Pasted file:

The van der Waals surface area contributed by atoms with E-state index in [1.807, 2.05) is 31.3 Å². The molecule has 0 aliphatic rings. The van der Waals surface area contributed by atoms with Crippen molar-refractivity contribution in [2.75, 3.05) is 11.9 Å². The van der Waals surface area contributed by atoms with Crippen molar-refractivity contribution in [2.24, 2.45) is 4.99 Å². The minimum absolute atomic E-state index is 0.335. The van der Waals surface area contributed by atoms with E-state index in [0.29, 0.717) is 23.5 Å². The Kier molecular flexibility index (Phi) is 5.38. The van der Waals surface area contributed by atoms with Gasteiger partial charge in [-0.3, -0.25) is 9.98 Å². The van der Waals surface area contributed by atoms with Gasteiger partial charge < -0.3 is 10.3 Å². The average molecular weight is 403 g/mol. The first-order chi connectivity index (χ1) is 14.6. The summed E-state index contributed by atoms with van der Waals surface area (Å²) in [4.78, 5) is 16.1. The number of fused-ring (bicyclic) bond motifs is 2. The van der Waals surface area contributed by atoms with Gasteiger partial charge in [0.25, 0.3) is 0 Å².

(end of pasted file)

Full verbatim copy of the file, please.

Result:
The van der Waals surface area contributed by atoms with E-state index in [1.807, 2.05) is 31.3 Å². The molecule has 0 aliphatic rings. The van der Waals surface area contributed by atoms with Crippen molar-refractivity contribution in [2.75, 3.05) is 11.9 Å². The van der Waals surface area contributed by atoms with Crippen molar-refractivity contribution in [2.24, 2.45) is 4.99 Å². The minimum absolute atomic E-state index is 0.335. The van der Waals surface area contributed by atoms with E-state index in [0.29, 0.717) is 23.5 Å². The Kier molecular flexibility index (Phi) is 5.38. The van der Waals surface area contributed by atoms with Gasteiger partial charge in [-0.3, -0.25) is 9.98 Å². The van der Waals surface area contributed by atoms with Gasteiger partial charge < -0.3 is 10.3 Å². The average molecular weight is 403 g/mol. The first-order chi connectivity index (χ1) is 14.6. The summed E-state index contributed by atoms with van der Waals surface area (Å²) in [4.78, 5) is 16.1. The number of fused-ring (bicyclic) bond motifs is 2. The van der Waals surface area contributed by atoms with Gasteiger partial charge in [0.25, 0.3) is 0 Å².